Trial Lawyers Decry Judge’s $65M Pants Suit
Posted May 8, 2007 1:43 PM CST
By Martha Neil
Often a target itself of claims by big business that it promotes frivolous litigation, a well-known American trial lawyer group is now pointing the finger at someone else.
A Washington, D.C., judge who reportedly filed a $65 million lawsuit against his local dry cleaner for temporarily misplacing his suit pants should be investigated by professional disciplinary authorities over this apparent "serious abuse of the civil justice system," the American Association for Justice says in a today in a press release and accompanying letter to the District of Columbia Bar Association. They are not yet posted on the AAJ's Web site, but AAJ representatives confirmed in phone calls that the documents were issued by their organization.
Today's letter, signed by AAJ CEO Jon Haber, urges the D.C. Bar to investigate and "take appropriate disciplinary action" against District of Columbia Administrative Law Judge Roy Pearson Jr. for "actions inconsistent with the oath and office of our learned profession. Based on media reports, it appears that the judge "has maintained his action over a two-year period, filed thousands of pages in documents and made damage claims that appear to be farfetched and unjustified," Haber writes. "Moreover, it appears that Mr. Pearson’s actions in this matter are consistent with his behavior in prior legal disputes, where he has followed courses of action both that appear both vexatious and disproportionate to any legitimate claim."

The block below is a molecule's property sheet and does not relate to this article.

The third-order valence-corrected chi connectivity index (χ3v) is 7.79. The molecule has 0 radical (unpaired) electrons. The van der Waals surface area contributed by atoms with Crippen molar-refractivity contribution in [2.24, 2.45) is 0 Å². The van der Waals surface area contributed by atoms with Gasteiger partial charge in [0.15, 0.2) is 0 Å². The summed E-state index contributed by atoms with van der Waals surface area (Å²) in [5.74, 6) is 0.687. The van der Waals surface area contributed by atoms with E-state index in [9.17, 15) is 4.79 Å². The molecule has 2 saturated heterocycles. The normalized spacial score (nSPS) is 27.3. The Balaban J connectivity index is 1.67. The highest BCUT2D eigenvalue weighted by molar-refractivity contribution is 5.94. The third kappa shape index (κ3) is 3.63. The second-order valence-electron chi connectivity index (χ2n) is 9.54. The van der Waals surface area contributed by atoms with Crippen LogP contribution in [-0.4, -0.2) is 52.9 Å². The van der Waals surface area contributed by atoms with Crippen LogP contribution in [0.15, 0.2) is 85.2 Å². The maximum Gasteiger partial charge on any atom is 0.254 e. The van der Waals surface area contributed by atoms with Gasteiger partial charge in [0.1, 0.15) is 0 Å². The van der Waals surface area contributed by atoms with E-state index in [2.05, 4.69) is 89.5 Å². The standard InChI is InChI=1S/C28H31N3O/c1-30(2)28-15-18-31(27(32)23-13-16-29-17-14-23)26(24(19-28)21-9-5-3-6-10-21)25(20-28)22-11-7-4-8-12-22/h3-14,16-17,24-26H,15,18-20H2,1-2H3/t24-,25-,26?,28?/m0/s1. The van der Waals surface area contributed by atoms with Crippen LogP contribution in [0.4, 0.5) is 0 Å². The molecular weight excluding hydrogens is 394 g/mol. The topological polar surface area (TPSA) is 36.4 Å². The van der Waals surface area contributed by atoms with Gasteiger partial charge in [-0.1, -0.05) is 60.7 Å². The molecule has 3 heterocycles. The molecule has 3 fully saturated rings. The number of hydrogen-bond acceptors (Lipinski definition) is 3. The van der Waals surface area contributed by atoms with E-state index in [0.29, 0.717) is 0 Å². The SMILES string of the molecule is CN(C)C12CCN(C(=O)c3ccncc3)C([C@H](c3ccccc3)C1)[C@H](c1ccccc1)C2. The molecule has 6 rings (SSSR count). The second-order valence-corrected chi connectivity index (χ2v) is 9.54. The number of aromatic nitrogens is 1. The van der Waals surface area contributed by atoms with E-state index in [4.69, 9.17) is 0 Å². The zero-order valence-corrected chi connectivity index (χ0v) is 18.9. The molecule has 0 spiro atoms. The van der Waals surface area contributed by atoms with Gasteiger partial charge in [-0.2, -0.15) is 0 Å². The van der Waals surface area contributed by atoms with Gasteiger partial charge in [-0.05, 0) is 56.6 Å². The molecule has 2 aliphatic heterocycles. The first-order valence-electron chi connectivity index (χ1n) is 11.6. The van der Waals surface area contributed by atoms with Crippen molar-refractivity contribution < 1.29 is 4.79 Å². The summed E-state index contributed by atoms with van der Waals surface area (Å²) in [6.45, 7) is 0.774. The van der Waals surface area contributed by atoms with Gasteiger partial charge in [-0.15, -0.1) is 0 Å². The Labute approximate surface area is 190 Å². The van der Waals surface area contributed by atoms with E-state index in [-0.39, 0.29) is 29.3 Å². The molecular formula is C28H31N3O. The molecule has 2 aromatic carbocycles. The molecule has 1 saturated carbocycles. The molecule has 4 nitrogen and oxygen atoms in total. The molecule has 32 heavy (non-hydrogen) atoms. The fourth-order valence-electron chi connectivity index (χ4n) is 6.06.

A defense fund has been established for the couple who own the dry cleaner business, and in a separate letter today to the AAJ board of governors, AAJ President Lewis S. “Mike” Eidson says he and Haber have personally contributed.